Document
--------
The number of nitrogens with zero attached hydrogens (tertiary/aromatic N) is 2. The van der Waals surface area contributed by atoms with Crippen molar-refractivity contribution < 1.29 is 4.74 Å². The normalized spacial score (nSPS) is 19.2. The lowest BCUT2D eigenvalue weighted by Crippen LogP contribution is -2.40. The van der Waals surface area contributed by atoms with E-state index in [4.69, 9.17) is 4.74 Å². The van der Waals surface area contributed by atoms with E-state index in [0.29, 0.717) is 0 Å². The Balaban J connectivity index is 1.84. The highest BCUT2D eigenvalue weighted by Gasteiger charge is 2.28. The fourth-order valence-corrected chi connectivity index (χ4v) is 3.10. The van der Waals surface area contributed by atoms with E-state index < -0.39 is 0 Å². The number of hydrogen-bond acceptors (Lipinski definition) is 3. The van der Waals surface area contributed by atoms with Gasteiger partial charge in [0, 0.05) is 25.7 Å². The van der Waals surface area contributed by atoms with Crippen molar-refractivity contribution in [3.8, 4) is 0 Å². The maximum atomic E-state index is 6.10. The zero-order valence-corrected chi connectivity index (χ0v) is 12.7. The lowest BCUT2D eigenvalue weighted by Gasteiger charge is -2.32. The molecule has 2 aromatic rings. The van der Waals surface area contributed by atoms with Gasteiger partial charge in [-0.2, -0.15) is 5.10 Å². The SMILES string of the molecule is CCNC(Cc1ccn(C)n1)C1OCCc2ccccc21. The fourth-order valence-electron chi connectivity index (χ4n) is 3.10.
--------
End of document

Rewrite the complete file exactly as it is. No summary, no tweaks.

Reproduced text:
The number of nitrogens with zero attached hydrogens (tertiary/aromatic N) is 2. The van der Waals surface area contributed by atoms with Crippen molar-refractivity contribution < 1.29 is 4.74 Å². The normalized spacial score (nSPS) is 19.2. The lowest BCUT2D eigenvalue weighted by Crippen LogP contribution is -2.40. The van der Waals surface area contributed by atoms with E-state index in [4.69, 9.17) is 4.74 Å². The van der Waals surface area contributed by atoms with E-state index in [0.29, 0.717) is 0 Å². The Balaban J connectivity index is 1.84. The highest BCUT2D eigenvalue weighted by Gasteiger charge is 2.28. The fourth-order valence-corrected chi connectivity index (χ4v) is 3.10. The van der Waals surface area contributed by atoms with E-state index < -0.39 is 0 Å². The number of hydrogen-bond acceptors (Lipinski definition) is 3. The van der Waals surface area contributed by atoms with Gasteiger partial charge in [0, 0.05) is 25.7 Å². The van der Waals surface area contributed by atoms with Crippen molar-refractivity contribution in [3.8, 4) is 0 Å². The maximum atomic E-state index is 6.10. The zero-order valence-corrected chi connectivity index (χ0v) is 12.7. The lowest BCUT2D eigenvalue weighted by Gasteiger charge is -2.32. The molecule has 2 aromatic rings. The van der Waals surface area contributed by atoms with Gasteiger partial charge in [-0.2, -0.15) is 5.10 Å². The SMILES string of the molecule is CCNC(Cc1ccn(C)n1)C1OCCc2ccccc21. The fourth-order valence-electron chi connectivity index (χ4n) is 3.10.